The Korean chain Mr. Pizza first opened its doors in 1990 with a restaurant nearby Seoul’s Ewha Womans University. Today, there are 435 domestic outlets, 60 in China, three restaurants in the US in Los Angeles and branches in the Philippines. The chain’s first Indian branch is slated to open in the first quarter of this year. Mr. Pizza CEO Jung Woo-hyun has aspirations to make his particular brand of Korean pizza globally dominant and is expanding by focusing primarily on the Chinese market.
On a lunchtime visit to the original branch, tables and booths are filled with Ewha students and employees from a local bank branch. Behind a glass window, a female pizza-maker tosses dough, and a pizza and salad bar occupies the center of the restaurant. A large group of women with two foreign men are giggling and passing around selfie sticks.
Commenting on why they like Mr. Pizza, the bank employees say the recipes tend to be more toned down than at other chains. A table of business students say they like the promotions. Lunch at the all-you-can-eat salad and pizza bar costs 9,900 Korean won (about $9). À la carte customers can choose crust fillings such as egg tart custard, cream cheese, mocha-flavored cream cheese, or the bright yellow sweet potato—a common feature at different franchises—which has a tasty, light, whipped texture. Other discernible Korean “classics,” like the potato wedge, bacon, and mayonnaise pizza, are available at Mr. Pizza, as are dishes called “Seafood Island 2,” which has coconut and a border of crumbed, deep-fried prawns, or “OmyRib,” featuring ribs and barbeque sauce.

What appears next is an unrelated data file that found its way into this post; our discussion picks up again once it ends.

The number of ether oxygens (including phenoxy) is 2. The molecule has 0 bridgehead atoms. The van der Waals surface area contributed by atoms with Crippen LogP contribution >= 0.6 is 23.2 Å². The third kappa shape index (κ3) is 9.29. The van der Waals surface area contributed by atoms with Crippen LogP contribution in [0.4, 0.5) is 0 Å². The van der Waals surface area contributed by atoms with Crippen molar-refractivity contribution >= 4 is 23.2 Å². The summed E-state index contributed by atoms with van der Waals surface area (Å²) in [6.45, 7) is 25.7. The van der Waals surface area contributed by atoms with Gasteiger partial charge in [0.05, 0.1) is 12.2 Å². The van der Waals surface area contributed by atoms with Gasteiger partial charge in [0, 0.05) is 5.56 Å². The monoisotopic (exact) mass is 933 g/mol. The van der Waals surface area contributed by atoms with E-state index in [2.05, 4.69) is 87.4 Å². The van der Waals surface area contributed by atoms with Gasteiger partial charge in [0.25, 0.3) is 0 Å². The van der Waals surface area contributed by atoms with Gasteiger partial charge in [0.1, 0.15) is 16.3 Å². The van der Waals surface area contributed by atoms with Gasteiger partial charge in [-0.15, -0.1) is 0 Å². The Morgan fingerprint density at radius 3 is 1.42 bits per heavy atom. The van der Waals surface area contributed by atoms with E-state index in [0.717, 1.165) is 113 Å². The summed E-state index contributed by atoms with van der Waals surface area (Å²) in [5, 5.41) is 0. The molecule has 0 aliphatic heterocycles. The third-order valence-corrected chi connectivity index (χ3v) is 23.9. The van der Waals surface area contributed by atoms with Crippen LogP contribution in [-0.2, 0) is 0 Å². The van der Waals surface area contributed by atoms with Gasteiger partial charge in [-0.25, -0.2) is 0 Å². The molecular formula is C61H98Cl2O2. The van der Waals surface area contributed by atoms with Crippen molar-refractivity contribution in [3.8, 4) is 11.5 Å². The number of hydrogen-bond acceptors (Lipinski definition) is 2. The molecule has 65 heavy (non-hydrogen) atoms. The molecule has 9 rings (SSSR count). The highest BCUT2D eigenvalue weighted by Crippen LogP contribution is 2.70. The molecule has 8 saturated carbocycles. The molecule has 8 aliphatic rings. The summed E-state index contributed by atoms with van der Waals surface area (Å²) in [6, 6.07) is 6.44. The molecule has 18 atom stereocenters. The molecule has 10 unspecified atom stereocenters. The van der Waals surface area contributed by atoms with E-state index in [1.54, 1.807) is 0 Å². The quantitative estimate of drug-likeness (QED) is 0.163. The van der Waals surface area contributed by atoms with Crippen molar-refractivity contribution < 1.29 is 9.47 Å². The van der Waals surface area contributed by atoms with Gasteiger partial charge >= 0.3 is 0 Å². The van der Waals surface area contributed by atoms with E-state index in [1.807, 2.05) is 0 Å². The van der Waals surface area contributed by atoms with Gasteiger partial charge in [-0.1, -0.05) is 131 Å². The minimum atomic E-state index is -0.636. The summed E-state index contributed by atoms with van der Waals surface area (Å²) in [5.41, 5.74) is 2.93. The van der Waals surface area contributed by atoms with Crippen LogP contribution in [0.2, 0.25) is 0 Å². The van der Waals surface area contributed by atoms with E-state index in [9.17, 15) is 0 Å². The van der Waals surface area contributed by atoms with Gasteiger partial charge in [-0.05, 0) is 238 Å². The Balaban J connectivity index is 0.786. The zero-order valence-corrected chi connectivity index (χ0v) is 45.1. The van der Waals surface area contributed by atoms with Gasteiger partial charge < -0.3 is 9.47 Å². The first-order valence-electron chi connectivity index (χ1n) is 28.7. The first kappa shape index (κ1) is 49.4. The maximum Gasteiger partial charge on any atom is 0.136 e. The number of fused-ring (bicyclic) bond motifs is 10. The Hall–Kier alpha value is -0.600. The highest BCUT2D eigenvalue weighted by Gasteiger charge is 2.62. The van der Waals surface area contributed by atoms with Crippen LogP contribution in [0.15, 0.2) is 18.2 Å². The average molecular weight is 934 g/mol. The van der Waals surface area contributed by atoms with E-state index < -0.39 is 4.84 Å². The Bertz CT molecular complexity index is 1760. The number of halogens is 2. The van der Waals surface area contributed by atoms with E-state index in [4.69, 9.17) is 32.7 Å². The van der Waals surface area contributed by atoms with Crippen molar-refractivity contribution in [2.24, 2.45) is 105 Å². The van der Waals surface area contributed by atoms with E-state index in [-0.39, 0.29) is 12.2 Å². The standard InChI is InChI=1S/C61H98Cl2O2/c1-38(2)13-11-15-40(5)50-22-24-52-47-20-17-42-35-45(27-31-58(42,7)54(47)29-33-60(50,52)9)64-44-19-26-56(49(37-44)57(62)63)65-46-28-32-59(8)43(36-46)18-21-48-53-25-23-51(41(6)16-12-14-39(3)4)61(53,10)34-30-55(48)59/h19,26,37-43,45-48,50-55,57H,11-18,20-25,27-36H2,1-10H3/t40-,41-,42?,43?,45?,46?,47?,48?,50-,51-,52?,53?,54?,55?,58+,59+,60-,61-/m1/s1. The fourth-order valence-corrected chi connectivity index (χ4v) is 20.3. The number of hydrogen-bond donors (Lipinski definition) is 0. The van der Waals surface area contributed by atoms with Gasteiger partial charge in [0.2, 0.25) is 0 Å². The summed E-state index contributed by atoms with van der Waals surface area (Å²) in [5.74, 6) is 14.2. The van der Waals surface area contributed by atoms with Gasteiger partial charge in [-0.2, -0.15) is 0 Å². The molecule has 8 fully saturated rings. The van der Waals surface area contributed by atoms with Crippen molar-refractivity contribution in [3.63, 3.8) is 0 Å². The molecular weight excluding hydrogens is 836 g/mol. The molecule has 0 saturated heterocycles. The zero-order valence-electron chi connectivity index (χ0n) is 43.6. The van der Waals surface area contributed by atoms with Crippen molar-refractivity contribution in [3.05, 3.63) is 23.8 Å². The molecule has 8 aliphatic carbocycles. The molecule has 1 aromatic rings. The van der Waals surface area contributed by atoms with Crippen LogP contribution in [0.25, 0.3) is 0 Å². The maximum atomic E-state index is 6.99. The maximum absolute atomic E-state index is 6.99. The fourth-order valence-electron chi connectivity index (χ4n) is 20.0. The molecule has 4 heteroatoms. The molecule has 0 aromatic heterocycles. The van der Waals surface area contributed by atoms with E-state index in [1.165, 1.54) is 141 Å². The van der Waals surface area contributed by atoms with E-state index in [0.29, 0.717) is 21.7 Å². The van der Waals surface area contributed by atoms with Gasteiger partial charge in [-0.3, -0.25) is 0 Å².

Did Marco Polo steal pizza from Korea?
Mr. Pizza is known for its cheeky, playful image, and, in 2011, it released a viral video that parodies Korean culture through pizza. The short mockumentary, titled “The True Origins of Pizza,” investigates whether Marco Polo stole pizza from Korea. At one point, the narrator stumbles on an “undeniable” piece of supporting evidence—a Buddhist statue from the Goryeo dynasty. The statue’s rectangular hat, he says, could only be a pizza box. And the smaller box above it? “I think this the first buy one, get one free garlic bread promotions of the time,” the narrator goes on to say.
The ad was praised as a clever send-up of Korean nationalism that also poked fun at the odd habit that Koreans sometimes have of professing something foreign as their own. For instance, in 2009, a government body claimed that the most globally-recognizable Christmas tree originated in Korea, but wasn’t being properly attributed as such. As a meta-reading, the spoof documentary also arguably alludes to the idea that, as Tudor believes, “there’s not a historic conception of the pizza”—it’s like a blank canvas.
And seeing pizza as something malleable, according Jennifer Flinn, a Seoul-based Korean food expert who ran a bilingual food blog, has in turn nurtured a culture of experimentation. Koreans have a “less fixed image of what a pizza is,” Flinn says. Pizza is “just a strange foreign food that somebody brought over.”